Note: If you’re interested in using essential oils to address a specific facial concern like acne, pigmentation, or dryness, you can use this list as a guide. However, remember that the skin on our faces is thinner and more sensitive than the skin on our bodies and that essential oils are potent. Before using, consult with your dermatologist and/or do a patch test on your inner arm and check for signs of irritation over the next 24 hours. Otherwise, keep it simple by going sans essential oil and using a carrier oil like almond or olive instead. Those are often naturally nourishing and packed with vitamins and antioxidants.

—Upper Limbs—
Massaging Your Arms, Hands, Shoulders, And Neck

According to LeBlanc, the shoulders and neck are the number one reason her clients get massages. This isn’t all that surprising considering the poor posture and well-documented health risks that can develop from us spending more than half of our waking hours sitting. Stress can be stored in these same areas, leading to both pain and tension. 

What may be unexpected, however, is just how far the effects of our increasingly sedentary lifestyles have gone: “We’re on digital devices so much, our forearms are feeling it,” says LeBlanc.

“We’re on digital devices so much, our forearms are feeling it.”

— Amy LeBlanc

To begin massaging our shoulders and neck, prenatal massage therapist and founder of the Glow Birth & Body spa, Sara Lyon, offers insight. “Hook your fingers over your bulky shoulder muscles—your “trap” muscle—and roll your fingers over it so that you can feel the fibers under your skin,” she says. To add depth to the technique, lower your ear to the opposite shoulder to stretch the trapezius muscle as you continue to massage the area.

Angold suggests we rest on a comfortable surface for the oft-forgotten forearm, then use the opposite palm or forearm to perform sweeping strokes from wrist to elbow. (You can also perform circles with your thumb instead.) For the upper arm, Angold says to repeatedly “grab” it with the opposite hand while moving upwards toward the shoulder. 

To treat your hands, use the opposite thumb to make circles on the top of the hand and in the palm. Then massage each finger and gently pull them downward. If you love a visual as much we do, look to the lovely Tracee Ellis Ross for a soothing tutorial. (It’s practically ASMR and, since she’s the daughter of Diana, we listen when she speaks!)

Massaging Your Stomach And Back

“A massage of the abdomen can both ease bloating and encourage waste to be dispelled.”

— Alison Angold

More than a massage for sore six-packs (kudos to you, by the way), a massage of the abdomen can both ease bloating and encourage waste to be dispelled, says Angold. To start, use both hands to stroke the stomach from side to side. Then grab the sides of your waist and perform gentle “pinching” using the whole hand. Finally, stroke the abdomen up the right-hand side, across the top, and down the left-hand side. 

To tend to our backs, an understandably out-of-reach area, LeBlanc suggests making use of a tennis ball, especially to address lower back pain. “Just put the tennis ball on the floor and roll your body weight over it,” she says. For less pressure, place the ball on a soft surface like a couch.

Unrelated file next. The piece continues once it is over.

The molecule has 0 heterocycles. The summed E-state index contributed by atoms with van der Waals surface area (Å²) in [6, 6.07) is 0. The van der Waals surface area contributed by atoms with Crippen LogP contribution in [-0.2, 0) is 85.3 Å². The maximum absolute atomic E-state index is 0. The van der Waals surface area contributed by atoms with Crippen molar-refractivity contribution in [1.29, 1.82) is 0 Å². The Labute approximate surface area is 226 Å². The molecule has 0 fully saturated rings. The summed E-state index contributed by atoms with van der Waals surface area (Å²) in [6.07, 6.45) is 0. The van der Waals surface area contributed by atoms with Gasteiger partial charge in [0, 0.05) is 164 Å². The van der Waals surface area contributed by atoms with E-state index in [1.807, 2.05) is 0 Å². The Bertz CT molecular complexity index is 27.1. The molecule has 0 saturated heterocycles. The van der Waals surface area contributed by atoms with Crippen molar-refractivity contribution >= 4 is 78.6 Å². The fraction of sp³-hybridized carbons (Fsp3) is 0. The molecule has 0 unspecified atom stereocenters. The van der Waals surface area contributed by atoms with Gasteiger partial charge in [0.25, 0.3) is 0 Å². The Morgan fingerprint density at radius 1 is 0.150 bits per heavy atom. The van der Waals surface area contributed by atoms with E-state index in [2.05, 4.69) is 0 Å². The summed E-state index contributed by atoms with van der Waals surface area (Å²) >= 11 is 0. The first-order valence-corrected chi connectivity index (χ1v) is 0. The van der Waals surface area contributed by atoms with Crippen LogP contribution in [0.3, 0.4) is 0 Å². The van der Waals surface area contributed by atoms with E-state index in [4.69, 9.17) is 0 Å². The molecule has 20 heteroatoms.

I myself have tried this technique, positioning a ball between my body and a wall, maneuvering up, down, and side to side until relief is felt. And while tennis balls can certainly do the trick, I’m eyeing this set from Scoria made from sustainably harvested cork. Just remember: “There is no need to press so hard to put a hole in the wall,” says Phelps.

“To tend to our backs, an understandably out-of-reach area, [we can make] use of a tennis ball, especially to address lower back pain.”

No tennis balls? No problem. According to Lyon, our fists are just as effective. She suggests that we bend forward—letting our head and torso hang as much as our hamstrings will allow—and then use our fists to pound from the bottom of our tailbone, across our hips, and up the middle of our lower backs. When done, slowly roll up with your knees bent. “This simple move releases stagnation built through days of working sitting or standing still at your workstation,” says Lyon.

—Lower Limbs—
Massaging Your Legs & Feet

Much like our face and hands, Lyon notes that our feet contain pressure points to treat the entire body and mind. To bring us “back down to earth,” she offers this:

Sit in the butterfly pose and open your feet like you’re opening a book.

Use your thumbs to press into the soft hollow area just under the ball of your foot.

Massage the acupressure points with slow and steady pressure—then press, hold, and breathe. You can even use the aforementioned tennis balls on the underside of the foot.

“Much like our face and hands, our feet contain pressure points to treat the entire body and mind.”

— Sara Lyon

To treat our legs, Angold advises that we use both hands to apply long, firm strokes from the ankles to the thigh, including up the calf. At the thigh, grab the skin with both hands and perform gentle wringing movements, which she says will not only release tension but the fatty deposits in the area, too.

And there you have it, from top to bottom. 

While self-massage may not cure all of our or the world’s ills, the experts here argue that it’s still one of the most important things a person can do for themselves. They also unanimously encourage shorter, more targeted sessions of self-massage instead of full-body treatments. This way, you can get exactly the pain relief and relaxation you need without overwhelming yourself. And remember that applied pressure should never result in pain. 

If you’re seeking to strengthen even more bonds during this socially-distanced season, here are a few ways to reconnect with nature, your emotions, and more.

“Self-massage is still one of the most important things a person can do for themselves.”

Do you know where you hold the most tension in your body? Give a little self-massage a try, and let us know how it goes in the comments below!


Danielle Cheesman was born and raised in New Jersey, where she lived until moving to Philadelphia to study journalism at Temple University. She has spent her years writing and developing editorial visions for music, art, and lifestyle brands. Now residing in Los Angeles, you can usually find her taking pictures, making playlists, or cuddling her pup. Say hi on Instagram!